Upper Midwest Environmental Sciences Center
An assessment of bird habitat quality using population growth rates
Knutson, M. G., Powell, L. A., Hines, R. K., Friberg, M. A., and Niemi, G. J., 2006, An assessment of bird habitat quality using population growth rates: Condor, v. 108, no. 2, p. 301-314.
Survival and reproduction directly affect population growth rate (λ) making λ a fundamental parameter for assessing habitat quality. We used field data, literature review, and a computer simulation to predict annual productivity and λ for several species of landbirds breeding in floodplain and upland forests in the Midwestern United States. We monitored 1735 nests of 27 species; 760 nests were in the uplands and 975 were in the floodplain. Each type of forest habitat (upland and floodplain) was a source habitat for some species. Despite a relatively low proportion of regional forest cover, the majority of species had stable or increasing populations in all or some habitats, including six species of conservation concern. In our search for a simple analog for λ, we found that only adult apparent survival, juvenile survival, and annual prλoductivity were correlated with λ; daily nest survival and relative abundance estimated from point counts were not. Survival and annual productivity are among the most costly demographic parameters to measure and there does not seem to be a low-cost alternative. In addition, our literature search revealed that the demographic parameters needed to model annual productivity and λ were unavailable for several species. More collective effort across North America is needed to fill the gaps in our knowledge of demographic parameters necessary to model both annual productivity and λ. Managers can use habitat-specific predictions of annual productivity to compare habitat quality among species and habitats for purposes of evaluating management plans.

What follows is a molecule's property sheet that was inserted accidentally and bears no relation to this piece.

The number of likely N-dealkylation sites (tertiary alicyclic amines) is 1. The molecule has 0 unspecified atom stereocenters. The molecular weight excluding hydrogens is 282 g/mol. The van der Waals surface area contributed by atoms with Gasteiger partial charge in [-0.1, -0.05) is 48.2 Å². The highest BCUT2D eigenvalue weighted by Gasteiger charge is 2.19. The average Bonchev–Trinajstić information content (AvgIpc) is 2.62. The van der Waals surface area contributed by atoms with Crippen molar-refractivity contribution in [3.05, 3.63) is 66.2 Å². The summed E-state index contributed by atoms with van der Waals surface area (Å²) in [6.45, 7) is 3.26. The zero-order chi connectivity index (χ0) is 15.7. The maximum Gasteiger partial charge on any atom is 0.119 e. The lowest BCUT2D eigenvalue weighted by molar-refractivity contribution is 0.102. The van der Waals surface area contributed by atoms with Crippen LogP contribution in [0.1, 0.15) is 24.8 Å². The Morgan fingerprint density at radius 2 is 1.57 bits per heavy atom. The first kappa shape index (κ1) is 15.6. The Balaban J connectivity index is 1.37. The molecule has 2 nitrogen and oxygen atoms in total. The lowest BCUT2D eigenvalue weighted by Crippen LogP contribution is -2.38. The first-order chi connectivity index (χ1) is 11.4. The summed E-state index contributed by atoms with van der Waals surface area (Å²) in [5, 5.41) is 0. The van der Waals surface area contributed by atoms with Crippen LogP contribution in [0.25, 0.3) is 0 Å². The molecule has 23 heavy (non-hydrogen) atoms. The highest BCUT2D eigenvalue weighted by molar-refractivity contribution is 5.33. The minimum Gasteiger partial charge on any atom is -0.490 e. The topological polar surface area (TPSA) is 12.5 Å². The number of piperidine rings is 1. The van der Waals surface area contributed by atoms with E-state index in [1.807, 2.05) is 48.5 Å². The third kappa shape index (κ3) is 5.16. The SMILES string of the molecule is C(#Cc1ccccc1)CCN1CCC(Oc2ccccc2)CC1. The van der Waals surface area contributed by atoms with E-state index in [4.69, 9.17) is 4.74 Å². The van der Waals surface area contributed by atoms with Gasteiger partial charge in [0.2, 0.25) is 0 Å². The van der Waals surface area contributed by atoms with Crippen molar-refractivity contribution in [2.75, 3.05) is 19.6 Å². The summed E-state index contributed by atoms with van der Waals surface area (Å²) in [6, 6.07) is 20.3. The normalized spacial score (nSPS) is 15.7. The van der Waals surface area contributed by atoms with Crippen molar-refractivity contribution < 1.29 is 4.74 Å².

Driftless Area, floodplain forest, habitat quality, population growth rate, population model, upland forest, Upper Mississippi River, nest success, reproductive success, forest fragmentation, brood parasitism, migratory birds, abundance, density, productivity, survival